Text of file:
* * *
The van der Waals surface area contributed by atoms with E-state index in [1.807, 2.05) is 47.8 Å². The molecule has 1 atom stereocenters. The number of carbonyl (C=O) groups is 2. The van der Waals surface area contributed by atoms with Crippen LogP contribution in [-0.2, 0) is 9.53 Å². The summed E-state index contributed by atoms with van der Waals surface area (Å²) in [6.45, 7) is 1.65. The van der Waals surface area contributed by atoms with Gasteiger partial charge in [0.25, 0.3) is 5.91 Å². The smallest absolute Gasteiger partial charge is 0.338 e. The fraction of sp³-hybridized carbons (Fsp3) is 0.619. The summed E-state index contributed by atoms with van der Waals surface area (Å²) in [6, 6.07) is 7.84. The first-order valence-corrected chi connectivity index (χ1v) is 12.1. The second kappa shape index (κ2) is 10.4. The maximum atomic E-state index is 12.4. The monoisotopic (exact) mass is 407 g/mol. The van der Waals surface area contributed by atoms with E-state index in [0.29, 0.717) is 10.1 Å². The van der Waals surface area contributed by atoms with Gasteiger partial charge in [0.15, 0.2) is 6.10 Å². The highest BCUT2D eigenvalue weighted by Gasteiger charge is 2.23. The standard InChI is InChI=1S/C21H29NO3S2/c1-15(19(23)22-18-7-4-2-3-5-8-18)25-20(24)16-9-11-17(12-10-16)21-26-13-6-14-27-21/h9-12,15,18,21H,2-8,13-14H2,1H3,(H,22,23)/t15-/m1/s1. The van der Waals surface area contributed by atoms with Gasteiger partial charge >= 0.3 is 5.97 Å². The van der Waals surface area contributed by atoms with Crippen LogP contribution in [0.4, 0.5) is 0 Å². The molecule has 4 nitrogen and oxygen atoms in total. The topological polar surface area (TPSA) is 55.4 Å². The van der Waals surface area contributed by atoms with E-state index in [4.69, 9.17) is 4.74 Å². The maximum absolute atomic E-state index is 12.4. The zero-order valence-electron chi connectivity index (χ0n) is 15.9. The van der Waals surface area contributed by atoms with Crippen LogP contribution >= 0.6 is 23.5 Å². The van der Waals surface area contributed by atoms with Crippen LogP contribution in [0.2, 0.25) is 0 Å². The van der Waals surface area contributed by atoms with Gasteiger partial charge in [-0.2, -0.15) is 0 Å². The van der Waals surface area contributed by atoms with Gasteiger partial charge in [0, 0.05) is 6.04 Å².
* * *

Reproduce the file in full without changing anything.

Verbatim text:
The van der Waals surface area contributed by atoms with E-state index in [1.807, 2.05) is 47.8 Å². The molecule has 1 atom stereocenters. The number of carbonyl (C=O) groups is 2. The van der Waals surface area contributed by atoms with Crippen LogP contribution in [-0.2, 0) is 9.53 Å². The summed E-state index contributed by atoms with van der Waals surface area (Å²) in [6.45, 7) is 1.65. The van der Waals surface area contributed by atoms with Gasteiger partial charge in [0.25, 0.3) is 5.91 Å². The smallest absolute Gasteiger partial charge is 0.338 e. The fraction of sp³-hybridized carbons (Fsp3) is 0.619. The summed E-state index contributed by atoms with van der Waals surface area (Å²) in [6, 6.07) is 7.84. The first-order valence-corrected chi connectivity index (χ1v) is 12.1. The second kappa shape index (κ2) is 10.4. The maximum atomic E-state index is 12.4. The monoisotopic (exact) mass is 407 g/mol. The van der Waals surface area contributed by atoms with E-state index in [0.29, 0.717) is 10.1 Å². The van der Waals surface area contributed by atoms with Gasteiger partial charge in [0.15, 0.2) is 6.10 Å². The highest BCUT2D eigenvalue weighted by Gasteiger charge is 2.23. The standard InChI is InChI=1S/C21H29NO3S2/c1-15(19(23)22-18-7-4-2-3-5-8-18)25-20(24)16-9-11-17(12-10-16)21-26-13-6-14-27-21/h9-12,15,18,21H,2-8,13-14H2,1H3,(H,22,23)/t15-/m1/s1. The van der Waals surface area contributed by atoms with Gasteiger partial charge >= 0.3 is 5.97 Å². The van der Waals surface area contributed by atoms with Crippen LogP contribution in [0.4, 0.5) is 0 Å². The molecule has 4 nitrogen and oxygen atoms in total. The topological polar surface area (TPSA) is 55.4 Å². The van der Waals surface area contributed by atoms with E-state index in [4.69, 9.17) is 4.74 Å². The maximum absolute atomic E-state index is 12.4. The zero-order valence-electron chi connectivity index (χ0n) is 15.9. The van der Waals surface area contributed by atoms with Crippen LogP contribution >= 0.6 is 23.5 Å². The van der Waals surface area contributed by atoms with Crippen LogP contribution in [0.2, 0.25) is 0 Å². The van der Waals surface area contributed by atoms with Gasteiger partial charge in [-0.2, -0.15) is 0 Å². The van der Waals surface area contributed by atoms with Gasteiger partial charge in [0, 0.05) is 6.04 Å².